French Catholic leaders dig deeper hole in sexual abuse scandal

Like any modern Catholic official, Archbishop Éric de Moulins-Beaufort, president of France’s Catholic bishops’ conference, realizes clergy sexual abuse is a systemic problem, one that calls for serious reform of the church’s uncertain rules and ingrained secrecy.

But recent revelations of sexual misconduct by a cardinal and a bishop on Moulins-Beaufort’s watch show how complicated, time-consuming, and personal stamping out abuse can be.

These new cases, which come a year after a report that estimated that France had seen 330,000 ordained and lay abusers since 1950, have tangled Moulins-Beaufort in a web, caught between falling public confidence in the bishops’ ability to solve the problem—which only increases the pressure to act—and a pope who firmly condemns clerical sexual abuse but offers only vague guidance when faced with concrete cases.

The revelations last week, both involving popular and well-respected clerics, were bigger than any cases to date. 

Bishop Michel Santier of Créteil, an eastern suburb of Paris, had a reputation as a prelate open to other faiths and to people sidelined in the church. In 2020, he took early retirement, citing health reasons, but it turned out he had admitted to Pope Francis in 2019 that he had made at least two young men do a striptease as part of a confession. Only after Santier later repeated his admission to his successor did the Vatican impose canonical restrictions on him.

The story finally came out in a Catholic magazine in October, forcing Moulins-Beaufort to acknowledge that he also knew the facts but could not publicize them because the Vatican hadn’t.

Three weeks later, Moulins-Beaufort read out a letter from Cardinal Jean-Pierre Ricard, who was twice elected head of the French bishops’ conference in the 2000s, confessed that he had “acted in a reprehensible way with a 14-year-old girl” 35 years ago.

When Moulins-Beaufort unveiled the Ricard scandal, it came to light that several church leaders had been informed but had taken months to inform French law enforcement or the Vatican. Bishop Dominique Blanchet, who took over from Santier, later described how he tried to keep a distance from his popular predecessor without divulging the reason. “I was in an untenable position,” he said.

French Catholic leaders initially played down clerical abuse when news of US cases made headlines in the Boston Globe two decades ago, but the issue has now gone far beyond the “few bad apples” stage.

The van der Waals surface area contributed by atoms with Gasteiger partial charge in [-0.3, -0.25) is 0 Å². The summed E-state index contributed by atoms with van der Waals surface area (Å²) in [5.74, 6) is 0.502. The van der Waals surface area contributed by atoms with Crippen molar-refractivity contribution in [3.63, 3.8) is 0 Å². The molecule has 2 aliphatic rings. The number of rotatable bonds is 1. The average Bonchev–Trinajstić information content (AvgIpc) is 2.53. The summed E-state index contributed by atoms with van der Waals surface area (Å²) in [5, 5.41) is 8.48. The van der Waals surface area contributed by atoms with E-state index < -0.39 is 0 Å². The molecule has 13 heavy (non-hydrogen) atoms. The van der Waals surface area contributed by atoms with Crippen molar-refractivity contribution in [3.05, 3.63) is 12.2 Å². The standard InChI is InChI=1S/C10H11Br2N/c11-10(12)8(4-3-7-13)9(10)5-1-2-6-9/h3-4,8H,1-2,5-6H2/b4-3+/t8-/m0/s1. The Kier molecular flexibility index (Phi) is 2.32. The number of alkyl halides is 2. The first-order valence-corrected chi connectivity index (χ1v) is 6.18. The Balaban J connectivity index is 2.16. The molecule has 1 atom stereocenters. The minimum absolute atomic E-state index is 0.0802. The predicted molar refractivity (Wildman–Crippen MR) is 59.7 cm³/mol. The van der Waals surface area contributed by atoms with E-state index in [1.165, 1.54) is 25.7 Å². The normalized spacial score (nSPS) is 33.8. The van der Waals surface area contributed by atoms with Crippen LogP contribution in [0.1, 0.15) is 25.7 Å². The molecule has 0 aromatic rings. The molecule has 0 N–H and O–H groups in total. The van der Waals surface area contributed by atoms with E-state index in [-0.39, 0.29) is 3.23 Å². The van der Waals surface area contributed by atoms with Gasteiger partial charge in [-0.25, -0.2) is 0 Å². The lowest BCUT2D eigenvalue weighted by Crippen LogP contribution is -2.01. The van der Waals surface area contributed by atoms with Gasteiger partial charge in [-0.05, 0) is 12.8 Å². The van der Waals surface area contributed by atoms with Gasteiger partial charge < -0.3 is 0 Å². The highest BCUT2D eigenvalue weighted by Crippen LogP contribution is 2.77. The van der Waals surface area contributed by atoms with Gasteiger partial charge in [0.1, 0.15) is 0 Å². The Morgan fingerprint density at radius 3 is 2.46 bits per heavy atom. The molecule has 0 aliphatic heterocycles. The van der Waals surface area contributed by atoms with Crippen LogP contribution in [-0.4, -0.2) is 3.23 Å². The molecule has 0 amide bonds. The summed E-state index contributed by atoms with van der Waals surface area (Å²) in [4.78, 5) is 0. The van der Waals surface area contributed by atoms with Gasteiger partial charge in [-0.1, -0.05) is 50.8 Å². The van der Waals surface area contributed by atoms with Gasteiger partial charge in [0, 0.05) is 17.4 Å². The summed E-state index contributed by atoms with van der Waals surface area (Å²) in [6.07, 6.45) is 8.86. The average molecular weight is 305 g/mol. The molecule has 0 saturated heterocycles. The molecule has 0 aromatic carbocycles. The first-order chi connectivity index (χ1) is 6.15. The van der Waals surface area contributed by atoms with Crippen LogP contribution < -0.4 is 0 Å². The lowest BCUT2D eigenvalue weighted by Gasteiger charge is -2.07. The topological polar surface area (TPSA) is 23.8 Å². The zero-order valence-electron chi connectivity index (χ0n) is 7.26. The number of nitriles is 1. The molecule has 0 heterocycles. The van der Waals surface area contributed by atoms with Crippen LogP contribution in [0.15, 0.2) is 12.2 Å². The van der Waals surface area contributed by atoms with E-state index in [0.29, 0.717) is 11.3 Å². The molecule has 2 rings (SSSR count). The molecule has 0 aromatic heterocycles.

“Neither ordination nor honors protect someone from making mistakes, including some legally serious ones,” a worn-down Moulins-Beaufort said at the end of the French bishops’ November plenary session in Lourdes. “Every person can be haunted by troubled forces that he does not always manage to control.”

Yet Santier’s and Ricard’s cases show that the problem is as much one of transparency as of troubled priests. “Your trust has been betrayed. You feel anger, sadness, amazement. These feelings are legitimate,” Rennes Archbishop Pierre d’Ornellas told parishioners in the Breton town of Montfort-sur-Meu.

D’Ornellas chose that parish because its pastor had just been jailed in Paris for yet another sexual abuse case. Yannick Poligné, who is HIV-positive, was charged with aggravated rape, drug use, and endangering the life of a 15-year-old male he met through the gay app Grindr.

At the news conference unveiling the Ricard scandal, Moulins-Beaufort said the total of French bishops involved in sexual abuse cases was now 11. But he mixed up the cases—for example, including those charged with nondenunciation of an abusive priest with prelates who actually abused victims—and thus created further distrust of the bishops in general.

Three bishops were not named, meaning more revelations may come soon. A church spokesman would only say that two were being investigated by French authorities and the Vatican, while the third had been reported to the French and restricted by the Vatican in his ministry.

Hans Zollner, a Catholic expert on sexual abuse based in Rome, said: “The French bishops’ conference should communicate names, if this is legally possible. Without this, there is a risk of bringing widespread suspicion to bear on everyone. . . . This is a rule of communication that we have not yet learned.”

“How can we still believe that the church will get out of this, that it has the means to reform itself, when it is so deeply affected itself?” asked Isabelle de Gaulmyn, an editor and former Vatican correspondent for the Catholic daily newspaper La Croix.

“What do we see on the part of this ‘elite,’ supposedly chosen carefully by the pope and his advisers? Perversion for some—serious, profound, and criminal perversion. And for the others, an incomprehensible laxity that leads to immense helplessness.”—Religion News Service


Tom Heneghan

Tom Heneghan writes about religion from Paris.

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